Small, eager hands pump quarters into the video games in the back of Ted Wilson's narrow store on 43rd Avenue in Sunnyside, Queens. One of the machine growls as a boy in T-shirt and jeans knocks down a series of enemy targets with some skill.
The machines make most of the money in the store. Candy and cheap jewelry provide most of the rest.
"See you tomorrow, Ted," one of the regulars shouts, running out, as Ted prepares to close early to take a reporter home for an interview and a visit with his family.
"I'll be open tomorrow morning at 8, my son," he says, then pulls down a metal security screen and snaps on several big padlocks. He uses such protection because not long ago he was robbed.
"The thing I got out of that was I found out how it felt to be robbed," -- "angry," he says, as we drive along. A few minutes later we are climbing the stairs to his small two bedroom apartment.
Anger is probably the same feeling he has given so many people over the years. For Ted Wilson is -- or was -- a four-time loser, sentenced to prison four times for robbery. Prison, he says, was no deterrent. Nothing changed his ways -- until one day in 1974.
Ted had just been arrested for the fourth time when his wife, Linda, came to him to say she was pregnant with their first child. Ted told her to leave him for a better life. "I said I would never leave him," Linda recalls. "The first time he saw the baby, he cried," she says.
Ted recalls that his wife's pregnancy "was the first time I really considered going out and getting a job. Because I didn't want my son to be raised without a father. . . ." (Ted Leon Jr., 6, is the oldest of his three children.)
About that time, a judge gave him a break -- a relatively light sentence for a fourth offense. As a youth, Ted escaped from various juvenile prisons (often called industrial training schools), where he says he learned better ways to steal. He calls himself a "state baby" because of his many years in youth institutions. He has been locked up for more than half his life.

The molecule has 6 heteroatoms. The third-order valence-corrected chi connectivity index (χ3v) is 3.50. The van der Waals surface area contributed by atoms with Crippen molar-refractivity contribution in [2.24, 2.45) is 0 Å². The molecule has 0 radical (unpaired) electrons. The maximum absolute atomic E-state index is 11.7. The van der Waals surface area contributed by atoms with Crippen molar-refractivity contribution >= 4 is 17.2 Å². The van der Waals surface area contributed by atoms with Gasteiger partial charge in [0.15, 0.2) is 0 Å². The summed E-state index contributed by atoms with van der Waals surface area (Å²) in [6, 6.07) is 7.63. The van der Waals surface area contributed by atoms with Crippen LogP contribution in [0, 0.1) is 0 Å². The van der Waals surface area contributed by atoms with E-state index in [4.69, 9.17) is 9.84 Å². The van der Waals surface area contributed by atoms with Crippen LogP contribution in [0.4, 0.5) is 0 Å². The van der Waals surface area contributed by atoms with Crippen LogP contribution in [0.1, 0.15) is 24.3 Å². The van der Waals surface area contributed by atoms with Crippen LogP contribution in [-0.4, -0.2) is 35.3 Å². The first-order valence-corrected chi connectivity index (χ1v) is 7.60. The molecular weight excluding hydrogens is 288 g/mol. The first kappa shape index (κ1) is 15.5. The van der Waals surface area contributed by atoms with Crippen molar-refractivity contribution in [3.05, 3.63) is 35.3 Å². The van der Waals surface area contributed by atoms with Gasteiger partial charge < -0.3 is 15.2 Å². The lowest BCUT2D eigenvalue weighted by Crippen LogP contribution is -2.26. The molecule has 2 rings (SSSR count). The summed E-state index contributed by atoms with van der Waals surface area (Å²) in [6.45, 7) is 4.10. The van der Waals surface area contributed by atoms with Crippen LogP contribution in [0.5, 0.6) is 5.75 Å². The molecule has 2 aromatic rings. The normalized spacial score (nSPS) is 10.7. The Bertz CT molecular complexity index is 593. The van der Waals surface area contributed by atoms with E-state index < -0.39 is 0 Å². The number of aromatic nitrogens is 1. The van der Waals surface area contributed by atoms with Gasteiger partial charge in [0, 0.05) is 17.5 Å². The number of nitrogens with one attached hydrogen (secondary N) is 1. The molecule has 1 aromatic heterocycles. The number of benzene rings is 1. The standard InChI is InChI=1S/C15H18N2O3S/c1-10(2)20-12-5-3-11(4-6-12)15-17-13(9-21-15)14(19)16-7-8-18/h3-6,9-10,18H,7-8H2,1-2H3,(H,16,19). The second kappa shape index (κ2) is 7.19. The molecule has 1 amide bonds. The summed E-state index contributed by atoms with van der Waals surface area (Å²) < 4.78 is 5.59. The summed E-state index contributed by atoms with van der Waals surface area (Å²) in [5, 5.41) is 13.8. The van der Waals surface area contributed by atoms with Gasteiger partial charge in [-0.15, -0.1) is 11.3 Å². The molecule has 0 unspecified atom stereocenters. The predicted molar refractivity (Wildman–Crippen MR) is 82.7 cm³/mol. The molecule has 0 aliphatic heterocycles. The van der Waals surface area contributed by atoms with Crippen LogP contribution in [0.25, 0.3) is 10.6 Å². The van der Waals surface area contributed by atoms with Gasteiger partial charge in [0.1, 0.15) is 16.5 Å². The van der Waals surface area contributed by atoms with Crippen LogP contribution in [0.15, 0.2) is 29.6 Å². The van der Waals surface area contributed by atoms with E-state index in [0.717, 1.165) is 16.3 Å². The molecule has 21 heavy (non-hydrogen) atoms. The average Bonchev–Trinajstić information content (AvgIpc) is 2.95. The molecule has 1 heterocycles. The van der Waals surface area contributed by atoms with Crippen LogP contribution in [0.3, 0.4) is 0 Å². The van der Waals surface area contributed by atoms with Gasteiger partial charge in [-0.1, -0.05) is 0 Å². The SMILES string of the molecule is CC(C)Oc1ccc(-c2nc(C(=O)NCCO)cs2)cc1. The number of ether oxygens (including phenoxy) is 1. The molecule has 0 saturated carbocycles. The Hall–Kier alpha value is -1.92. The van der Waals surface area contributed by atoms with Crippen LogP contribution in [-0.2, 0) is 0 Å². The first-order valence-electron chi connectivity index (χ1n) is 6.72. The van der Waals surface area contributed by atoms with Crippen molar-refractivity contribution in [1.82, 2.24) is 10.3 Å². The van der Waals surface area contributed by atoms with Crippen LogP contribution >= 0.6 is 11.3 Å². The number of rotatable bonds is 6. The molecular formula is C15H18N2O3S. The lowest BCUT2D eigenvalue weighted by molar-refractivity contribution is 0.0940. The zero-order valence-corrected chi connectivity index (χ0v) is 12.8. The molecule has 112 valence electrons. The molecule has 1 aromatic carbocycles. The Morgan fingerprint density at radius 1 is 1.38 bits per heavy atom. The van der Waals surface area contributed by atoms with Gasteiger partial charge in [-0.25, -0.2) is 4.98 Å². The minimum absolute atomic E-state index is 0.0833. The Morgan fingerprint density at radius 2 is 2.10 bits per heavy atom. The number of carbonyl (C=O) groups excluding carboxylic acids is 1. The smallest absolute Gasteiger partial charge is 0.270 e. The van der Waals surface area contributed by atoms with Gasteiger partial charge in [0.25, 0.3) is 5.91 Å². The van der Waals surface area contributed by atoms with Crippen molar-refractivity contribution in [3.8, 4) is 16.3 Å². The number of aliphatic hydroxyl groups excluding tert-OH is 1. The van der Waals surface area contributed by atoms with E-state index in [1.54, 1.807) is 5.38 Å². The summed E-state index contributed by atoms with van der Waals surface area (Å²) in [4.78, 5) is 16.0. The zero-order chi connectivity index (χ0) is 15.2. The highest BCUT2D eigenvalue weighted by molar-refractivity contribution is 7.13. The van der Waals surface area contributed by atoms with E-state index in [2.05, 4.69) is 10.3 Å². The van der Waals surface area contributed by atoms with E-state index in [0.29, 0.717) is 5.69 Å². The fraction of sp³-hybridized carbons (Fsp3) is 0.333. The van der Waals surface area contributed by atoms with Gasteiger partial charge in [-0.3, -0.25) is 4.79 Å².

After his third sentence for which he served 15 years, part of it in Attica during the 1971 riot, he had begun robbing again -- 17 hours after his release. He recalls those 17 hours:
He arrived in New York in 1974 direct from prison, with the $50 issued to him along with a bus ticket. "I walked into the bus station at 42nd Street. I needed a wallet and I went in and bought a wallet and it was $15. [Then] I went to a lady I knew and I asked her for a furnished room. She said 'I got one on the top floor. It's $55 a week plus $55 security.' You know, when reality hits, desperation sets in."
"You either go to the parole officer, talk to him, and go into one of these homes that they got, which is just like another prison, 'cause all you're faced with is ex-convicts in there, too; or you can try to bust out and go legitimate, or you can go back to stealing. Well, I chose stealing again. . . .
"When you're in jail, you become very lazy. You don't like to work. You don't like to do anything. And when you get out, they want you to work eight hours a day, they want you to use your mind, and you know, it's a hard thing. And it's a lot easier to go out and steal a few dollars."
No longer. Now he works up to 14 hours a day in the store. Released on Christmas Eve, 1977, he worked as a rent collector and later as a truck driver. The man he drove for knew his record but gave him a lease on the small store Ted has operated since early this year.
Mark, his other son (18 months old), crawls into the tiny living room were we are talking. He grabs his father's foot, looks up at him and smiles. Ted pulls him up into his lap. It is not an easy life for the Wilsons. There are plenty of bills. But, he says leaning back in the chair, as twilight settles on Queens , "I think it's one of the best things in the world to have the bills over you -- you know, like a chess game, to pay one, to pay this guy and to try to keep up with them."
"We're making it," his wife says. "We don't have luxuries. To me, we live in a dump -- but it's our castle. All we care about is being a family." She smiles and shakes her head at her husband as she explains how he is always bringing someone home who needs help -- a drunk found lying in the street, a 15 -year-old who had been released from a mental institute after treatment for drugs who had been sleeping on roofs.
"To have someone in your corner," made the real difference for him, he says. His wife stayed right there. Together they planned a future they are now living.